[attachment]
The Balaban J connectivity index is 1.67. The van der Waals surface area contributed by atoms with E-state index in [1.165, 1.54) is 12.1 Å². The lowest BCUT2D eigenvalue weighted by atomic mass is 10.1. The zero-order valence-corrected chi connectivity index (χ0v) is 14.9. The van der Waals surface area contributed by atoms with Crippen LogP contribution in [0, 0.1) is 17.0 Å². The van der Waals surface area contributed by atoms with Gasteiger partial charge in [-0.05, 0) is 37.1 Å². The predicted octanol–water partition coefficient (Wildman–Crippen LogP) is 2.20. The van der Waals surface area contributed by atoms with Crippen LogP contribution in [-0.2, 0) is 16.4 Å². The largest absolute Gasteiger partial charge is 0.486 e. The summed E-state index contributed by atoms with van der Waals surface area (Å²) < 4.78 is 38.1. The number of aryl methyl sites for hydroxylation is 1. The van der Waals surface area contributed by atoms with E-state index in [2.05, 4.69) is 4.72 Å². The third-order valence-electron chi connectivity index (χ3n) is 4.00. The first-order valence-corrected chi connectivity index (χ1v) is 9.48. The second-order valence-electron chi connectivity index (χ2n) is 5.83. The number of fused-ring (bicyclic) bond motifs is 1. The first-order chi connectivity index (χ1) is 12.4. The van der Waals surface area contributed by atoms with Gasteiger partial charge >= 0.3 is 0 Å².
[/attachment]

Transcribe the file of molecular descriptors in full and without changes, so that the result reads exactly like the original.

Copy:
The Balaban J connectivity index is 1.67. The van der Waals surface area contributed by atoms with E-state index in [1.165, 1.54) is 12.1 Å². The lowest BCUT2D eigenvalue weighted by atomic mass is 10.1. The zero-order valence-corrected chi connectivity index (χ0v) is 14.9. The van der Waals surface area contributed by atoms with Crippen LogP contribution in [0, 0.1) is 17.0 Å². The van der Waals surface area contributed by atoms with Gasteiger partial charge in [-0.05, 0) is 37.1 Å². The predicted octanol–water partition coefficient (Wildman–Crippen LogP) is 2.20. The van der Waals surface area contributed by atoms with Crippen LogP contribution in [-0.2, 0) is 16.4 Å². The largest absolute Gasteiger partial charge is 0.486 e. The summed E-state index contributed by atoms with van der Waals surface area (Å²) < 4.78 is 38.1. The number of aryl methyl sites for hydroxylation is 1. The van der Waals surface area contributed by atoms with E-state index in [2.05, 4.69) is 4.72 Å². The third-order valence-electron chi connectivity index (χ3n) is 4.00. The first-order valence-corrected chi connectivity index (χ1v) is 9.48. The second-order valence-electron chi connectivity index (χ2n) is 5.83. The number of fused-ring (bicyclic) bond motifs is 1. The first-order chi connectivity index (χ1) is 12.4. The van der Waals surface area contributed by atoms with Gasteiger partial charge >= 0.3 is 0 Å².